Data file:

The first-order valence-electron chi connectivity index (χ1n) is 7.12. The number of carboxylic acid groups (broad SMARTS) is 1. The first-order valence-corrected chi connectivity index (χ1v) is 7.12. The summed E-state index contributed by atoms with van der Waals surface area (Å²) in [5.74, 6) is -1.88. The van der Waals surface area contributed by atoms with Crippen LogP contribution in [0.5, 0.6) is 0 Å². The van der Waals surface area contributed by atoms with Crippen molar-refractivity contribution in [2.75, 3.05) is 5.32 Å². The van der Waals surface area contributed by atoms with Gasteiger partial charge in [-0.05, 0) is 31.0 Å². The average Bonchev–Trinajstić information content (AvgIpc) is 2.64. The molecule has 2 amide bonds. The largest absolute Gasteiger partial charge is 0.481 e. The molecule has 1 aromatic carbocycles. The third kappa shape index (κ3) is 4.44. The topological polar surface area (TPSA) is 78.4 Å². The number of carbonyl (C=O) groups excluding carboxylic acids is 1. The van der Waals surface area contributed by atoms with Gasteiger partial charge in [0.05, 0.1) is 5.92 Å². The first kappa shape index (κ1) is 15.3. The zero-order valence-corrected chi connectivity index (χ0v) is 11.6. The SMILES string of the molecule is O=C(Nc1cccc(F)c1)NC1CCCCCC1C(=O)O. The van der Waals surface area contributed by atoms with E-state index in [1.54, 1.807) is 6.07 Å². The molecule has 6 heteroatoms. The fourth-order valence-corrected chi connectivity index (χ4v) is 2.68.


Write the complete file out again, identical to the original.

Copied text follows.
The first-order valence-electron chi connectivity index (χ1n) is 7.12. The number of carboxylic acid groups (broad SMARTS) is 1. The first-order valence-corrected chi connectivity index (χ1v) is 7.12. The summed E-state index contributed by atoms with van der Waals surface area (Å²) in [5.74, 6) is -1.88. The van der Waals surface area contributed by atoms with Crippen LogP contribution in [0.5, 0.6) is 0 Å². The van der Waals surface area contributed by atoms with Crippen molar-refractivity contribution in [2.75, 3.05) is 5.32 Å². The van der Waals surface area contributed by atoms with Gasteiger partial charge in [-0.05, 0) is 31.0 Å². The average Bonchev–Trinajstić information content (AvgIpc) is 2.64. The molecule has 2 amide bonds. The largest absolute Gasteiger partial charge is 0.481 e. The molecule has 1 aromatic carbocycles. The third kappa shape index (κ3) is 4.44. The topological polar surface area (TPSA) is 78.4 Å². The number of carbonyl (C=O) groups excluding carboxylic acids is 1. The van der Waals surface area contributed by atoms with Gasteiger partial charge in [0.05, 0.1) is 5.92 Å². The first kappa shape index (κ1) is 15.3. The zero-order valence-corrected chi connectivity index (χ0v) is 11.6. The SMILES string of the molecule is O=C(Nc1cccc(F)c1)NC1CCCCCC1C(=O)O. The van der Waals surface area contributed by atoms with E-state index in [1.54, 1.807) is 6.07 Å². The molecule has 6 heteroatoms. The fourth-order valence-corrected chi connectivity index (χ4v) is 2.68.